SALT LAKE CITY — On the first possession of the Celtics’ game against the Jazz on Friday, Utah forward Royce O’Neal fumbled the ball as he tried to pitch it to Donovan Mitchell. Mitchell calmly grabbed it and found himself standing on the logo near the right arc, more than 30 feet from the hoop.
He had some time to salvage the play with a strong drive, or even another pass. Instead, the star guard hoisted a deep 3-pointer that slid through the net. And that moment turned out to be a harbinger.
Before the game, Celtics coach Ime Udoka made it clear he was wary of the Jazz’s unrelenting reliance on outside shooting, but he probably never imagined the night unfolding quite like this.
Utah pummeled the Celtics with a barrage of long-range darts, connecting on 27 of 51 3-pointers in its 137-130 win that started Boston’s five-game road trip on a sour note. Previously, no Celtics opponent had ever made more than 23 3-pointers in a game. The Jazz were just two short of tying the single-game NBA record.
“Tonight was just one of those nights that I’ve never been a part of, a team hitting that many threes like that,” Celtics forward Al Horford said. “And especially the type of threes —they weren’t necessarily all open. They were tough, contested threes.”
Mike Conley Jr., who came into the night averaging 2.5 3-pointers per game, was especially destructive, going a perfect 7 for 7 from beyond the arc. The Celtics insisted that they’d mostly defended Utah’s shooters rather well, even if the results didn’t necessarily back that up.
But Udoka said the trouble started with that imperfect opening quarter in which the Jazz drilled five 3-pointers in the first five minutes.
“The first quarter, I don’t feel we defended well,” Udoka said. “They hit a ton of tough shots late over really good contests, but by letting them get confidence and get going early, they hurt us later down the stretch. Obviously to get up 51 [attempts] and make 27, it’s going to be hard to win any night.”
For the Celtics, one of the most frustrating aspects of this loss was that it came on a night that their offense, which has generally been sleepy this season, truly ignited. Boston scored 74 points in the second half and was 22 for 22 from the foul line and made 51.2 percent of its shots overall. In the end, the reward for that performance was another loss that pushed the team further into Eastern Conference purgatory.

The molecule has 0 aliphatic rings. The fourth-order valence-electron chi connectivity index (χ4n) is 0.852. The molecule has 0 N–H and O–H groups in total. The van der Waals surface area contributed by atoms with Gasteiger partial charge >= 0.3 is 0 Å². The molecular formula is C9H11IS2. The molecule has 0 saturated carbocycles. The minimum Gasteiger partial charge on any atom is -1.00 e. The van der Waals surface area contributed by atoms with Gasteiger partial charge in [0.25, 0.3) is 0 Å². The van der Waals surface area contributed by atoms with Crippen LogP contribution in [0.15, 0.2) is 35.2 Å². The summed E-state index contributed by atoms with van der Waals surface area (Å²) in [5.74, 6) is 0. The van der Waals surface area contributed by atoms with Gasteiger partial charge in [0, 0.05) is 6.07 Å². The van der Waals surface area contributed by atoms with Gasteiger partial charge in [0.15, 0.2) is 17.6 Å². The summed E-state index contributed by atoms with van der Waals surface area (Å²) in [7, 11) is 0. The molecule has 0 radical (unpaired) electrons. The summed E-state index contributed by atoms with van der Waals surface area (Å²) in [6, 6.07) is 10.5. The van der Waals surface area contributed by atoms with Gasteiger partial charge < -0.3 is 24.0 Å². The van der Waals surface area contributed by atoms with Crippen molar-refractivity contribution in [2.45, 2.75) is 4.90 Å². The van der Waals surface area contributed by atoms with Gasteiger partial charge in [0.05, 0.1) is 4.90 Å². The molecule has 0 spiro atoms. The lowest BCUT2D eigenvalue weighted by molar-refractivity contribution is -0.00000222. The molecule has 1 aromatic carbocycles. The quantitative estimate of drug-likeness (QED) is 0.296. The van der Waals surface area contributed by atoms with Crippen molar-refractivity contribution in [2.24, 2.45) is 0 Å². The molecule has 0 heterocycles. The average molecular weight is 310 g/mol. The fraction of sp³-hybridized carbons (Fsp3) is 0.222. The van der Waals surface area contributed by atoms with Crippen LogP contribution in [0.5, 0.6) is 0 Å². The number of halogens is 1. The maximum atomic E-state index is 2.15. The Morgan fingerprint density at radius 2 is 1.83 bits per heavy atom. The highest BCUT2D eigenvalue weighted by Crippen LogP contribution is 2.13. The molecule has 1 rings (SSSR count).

“It’s tough,” forward Jayson Tatum said. “We had some guys that made some shots, but they didn’t miss any shots, either.”
Tatum had 37 points to lead Boston. Dennis Schroder scored 26 points and Horford added 21 points, 9 assists, and 6 rebounds. Jaylen Brown sat out due to soreness related to the hamstring strain that recently sidelined him for eight games.
Mitchell scored 34 points for Utah and Conley Jr. finished with 29.
Despite Utah’s outside onslaught, the Celtics fought back from an early 14-point deficit and were mostly in the game until the end, in large part because of their crisp shooting and because they scored 31 points off of 20 Jazz turnovers.
Afterward, the players sounded hopeful that perhaps their powerful offensive finish could kick-start a more sustained surge during this challenging trip.
“Obviously, we want to win the game, but offensively we can look at it and take some positives from it,” Horford said, “because (that was) probably our best offensive game this year.”
The Celtics trailed, 109-104, before Marcus Smart hit a tough, contested 3-pointer from the right corner just before the shot clock expired to ignite a 9-0 Celtics run. The Jazz were held scoreless for more than three minutes before they surged back behind Mitchell, who converted a three-point play, a 3-pointer, and a driving layup during a stretch of just 70 seconds, putting Utah back in front, 124-120, with 2:33 left.
The Celtics stayed close, but Conley ensured they would not get too close, as he drilled two more 3-pointers over the game’s final two minutes. Then, with the Jazz leading by 3, Mitchell hit his team’s final, emphatic long-range dagger with 27 seconds to play.
“I felt that we were there [on defense],” Horford said. “There were some that were mistakes. We helped off them when we didn’t need to. We gave them looks. But I definitely feel there were some really, really tough ones, we were there, we contested them. And you’ve got to shake their hand and give them credit.